Limitations notwithstanding, our study provides unique data on the frequency and risk factors for post-stroke cognitive impairments in Uganda. The data are helpful for creating public awareness, influencing policy recommendations, and guiding further research that may lead to effective interventions.


We found a high prevalence of cognitive impairment (64.9%) among Ugandan patients who had a stroke. Increasing age, low level of education, functional handicap, and high LDL cholesterol were independently associated with cognitive impairment. Our findings underscore the high burden and need for awareness of cognitive impairment in post stroke populations in the sub-Saharan region and serve to emphasize the importance of cognitive assessments as part of routine clinical evaluation of patients who have had a stroke.

Availability of data and materials

The datasets used and/or analysed during the current study are available from the corresponding author on reasonable request.


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This work was supported by Office of the Director, National Institutes of Health (OD), National Institute of Dental & Craniofacial Research (NIDCR), National Institute of Neurological Disorders and Stroke (NINDS), National Heart, Lung, And Blood Institute (NHLBI), Fogarty International Center (FIC), National Institute on Minority Health and Health Disparities (NIMHD) with grant number D43TW010132.

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Authors and Affiliations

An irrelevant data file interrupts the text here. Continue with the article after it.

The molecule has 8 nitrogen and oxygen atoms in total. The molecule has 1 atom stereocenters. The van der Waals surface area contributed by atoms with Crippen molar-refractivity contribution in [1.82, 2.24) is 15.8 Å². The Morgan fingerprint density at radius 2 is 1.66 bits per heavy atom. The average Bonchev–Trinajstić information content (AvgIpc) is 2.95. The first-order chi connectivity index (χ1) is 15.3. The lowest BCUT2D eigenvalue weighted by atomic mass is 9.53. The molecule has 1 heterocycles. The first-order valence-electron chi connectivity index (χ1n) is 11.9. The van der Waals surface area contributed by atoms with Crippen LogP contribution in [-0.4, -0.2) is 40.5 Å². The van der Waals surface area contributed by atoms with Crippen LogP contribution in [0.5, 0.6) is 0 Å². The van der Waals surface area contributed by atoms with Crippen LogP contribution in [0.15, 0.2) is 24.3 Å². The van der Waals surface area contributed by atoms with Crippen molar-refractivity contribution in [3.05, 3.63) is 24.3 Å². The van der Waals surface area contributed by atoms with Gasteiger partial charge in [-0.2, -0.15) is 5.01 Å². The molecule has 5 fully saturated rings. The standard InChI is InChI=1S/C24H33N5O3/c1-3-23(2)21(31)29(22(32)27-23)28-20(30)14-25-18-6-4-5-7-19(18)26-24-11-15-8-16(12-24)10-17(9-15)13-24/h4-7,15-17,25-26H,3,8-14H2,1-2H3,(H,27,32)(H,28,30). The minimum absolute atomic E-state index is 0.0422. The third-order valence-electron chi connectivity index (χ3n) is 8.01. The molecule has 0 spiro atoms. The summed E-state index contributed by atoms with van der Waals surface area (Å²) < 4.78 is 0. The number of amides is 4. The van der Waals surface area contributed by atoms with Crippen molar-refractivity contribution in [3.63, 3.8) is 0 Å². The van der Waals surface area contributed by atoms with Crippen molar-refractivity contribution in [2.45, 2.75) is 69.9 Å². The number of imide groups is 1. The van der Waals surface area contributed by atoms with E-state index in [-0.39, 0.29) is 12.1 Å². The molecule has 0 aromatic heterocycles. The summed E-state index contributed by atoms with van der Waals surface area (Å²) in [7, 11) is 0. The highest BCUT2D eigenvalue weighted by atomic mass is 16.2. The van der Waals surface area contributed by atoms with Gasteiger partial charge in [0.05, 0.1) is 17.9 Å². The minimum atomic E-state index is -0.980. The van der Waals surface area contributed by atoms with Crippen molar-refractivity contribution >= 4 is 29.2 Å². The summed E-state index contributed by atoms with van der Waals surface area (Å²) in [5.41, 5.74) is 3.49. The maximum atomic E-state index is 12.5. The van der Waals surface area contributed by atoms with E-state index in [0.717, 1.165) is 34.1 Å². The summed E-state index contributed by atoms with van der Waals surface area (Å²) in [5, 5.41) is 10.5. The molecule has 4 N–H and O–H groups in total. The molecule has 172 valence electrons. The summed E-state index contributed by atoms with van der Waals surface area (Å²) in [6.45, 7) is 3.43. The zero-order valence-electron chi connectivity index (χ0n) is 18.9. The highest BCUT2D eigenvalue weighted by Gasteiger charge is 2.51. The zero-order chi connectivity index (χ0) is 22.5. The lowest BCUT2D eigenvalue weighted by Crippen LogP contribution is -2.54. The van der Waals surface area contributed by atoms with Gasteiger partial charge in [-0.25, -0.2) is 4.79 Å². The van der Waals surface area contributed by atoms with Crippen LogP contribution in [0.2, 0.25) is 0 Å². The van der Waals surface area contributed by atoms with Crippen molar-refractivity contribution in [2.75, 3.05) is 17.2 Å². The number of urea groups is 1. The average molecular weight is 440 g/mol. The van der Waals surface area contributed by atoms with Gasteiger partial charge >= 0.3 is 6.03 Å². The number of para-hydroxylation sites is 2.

MNK wrote the main manuscript text and supervised the data collection. MNK, MK, EK and NS contributed to the study conception and design as well as proposal development. LBG contributed major manuscript review and edits while LDN performed the data analysis. All authors reviewed the manuscript.

Ethics declarations

Ethics approval and consent to participate

Ethical approval for the study was obtained from Makerere University College of Health Sciences’ School of Medicine review board and ethics committee (Ref number 2019-68 and UNCST Ref Number. HS 2595). Written Informed consent was obtained before enrolling the participants into the study. All methods were carried out in accordance with relevant guidelines and regulations.

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Not applicable.

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Kaddumukasa, M.N., Kaddumukasa, M., Katabira, E. et al. Prevalence and predictors of post-stroke cognitive impairment among stroke survivors in Uganda. BMC Neurol 23, 166 (2023).